Appreciating The Works Of An Iconic Designer
by Virginia Salem, Graduate Gemologist, Antiques Roadshow Appraiser
David Webb was born in North Carolina in 1925 and had a creative vein in his family. He was influenced by an uncle who was an engraver and made souvenir ashtrays. In his late teens, he moved to New York City. By 1948, at 23 years old, he started his own business. He had a particular charm and befriended wealthy socialites, which brought him business and launched him into the social scene.
By 1957, he made his first animal piece – a mythological figure of a double-headed dragon. This creation was inspired by a children’s book called The Big Book of Wild Animals (Sutton, Felix, pub. 1954), which is what he based his renderings on.
By 1963, Webb had a plethora of enameled animals: frogs, zebras, monkeys, snakes, elephants, and all the big cats, among others. By 1964, animal themes came into their own, and Gloria Vanderbilt hosted a party for him at the Metropolitan Museum of Art.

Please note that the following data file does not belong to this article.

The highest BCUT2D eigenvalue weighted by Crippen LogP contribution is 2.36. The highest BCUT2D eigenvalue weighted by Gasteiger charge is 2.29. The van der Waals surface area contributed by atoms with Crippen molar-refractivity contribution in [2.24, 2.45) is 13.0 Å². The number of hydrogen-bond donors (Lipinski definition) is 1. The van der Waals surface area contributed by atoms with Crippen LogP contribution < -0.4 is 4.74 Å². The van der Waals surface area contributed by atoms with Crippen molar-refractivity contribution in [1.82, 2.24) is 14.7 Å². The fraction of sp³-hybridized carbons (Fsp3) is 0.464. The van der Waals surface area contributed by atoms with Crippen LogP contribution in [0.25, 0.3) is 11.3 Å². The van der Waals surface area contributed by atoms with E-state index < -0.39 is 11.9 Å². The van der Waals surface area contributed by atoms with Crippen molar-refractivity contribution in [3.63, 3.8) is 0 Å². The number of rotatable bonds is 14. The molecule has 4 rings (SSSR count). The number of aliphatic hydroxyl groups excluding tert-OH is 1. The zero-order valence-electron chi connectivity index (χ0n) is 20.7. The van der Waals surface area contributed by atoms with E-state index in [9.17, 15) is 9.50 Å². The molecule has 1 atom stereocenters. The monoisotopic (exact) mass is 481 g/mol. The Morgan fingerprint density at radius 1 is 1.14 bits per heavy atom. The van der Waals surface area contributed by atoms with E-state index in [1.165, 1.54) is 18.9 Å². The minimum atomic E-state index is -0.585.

David Webb’s favorite animals are bejeweled and enameled. His concern was not in using the highest quality gemstones, but rather to embellish and add a shock of color. Therefore, the gems used in his animal jewelry accent the enamel work.
By the end of the 1960s, all of Hollywood wore their David Webb bracelets. Animal lover Elizabeth Taylor was a devoted client. She even wore her diamond-studded lion and pearl jewelry in her films! Pictured here, Taylor is wearing several Webb creations – a coral and white enamel maltese cross, a coral ring, and a carved coral, gold, enamel and bejweled lion bracelet.
From compact shapes like tortoises to carved coral bracelets inspired by the Hindu makara sea dragon, Webb’s designs were coveted by the likes of Diana Vreeland and Jacqueline Kennedy Onassis.
Summer is a perfect time to wear these whimsical, timeless jewels, especially for all of the animal lovers out there!
Virginia Salem is a USPAP-certified member of the American Association of Appraisers and an international jewelry specialist. She has appeared on PBS’s Antiques Roadshow and as a lecturer and jewelry consultant. You can contact her at firstname.lastname@example.org.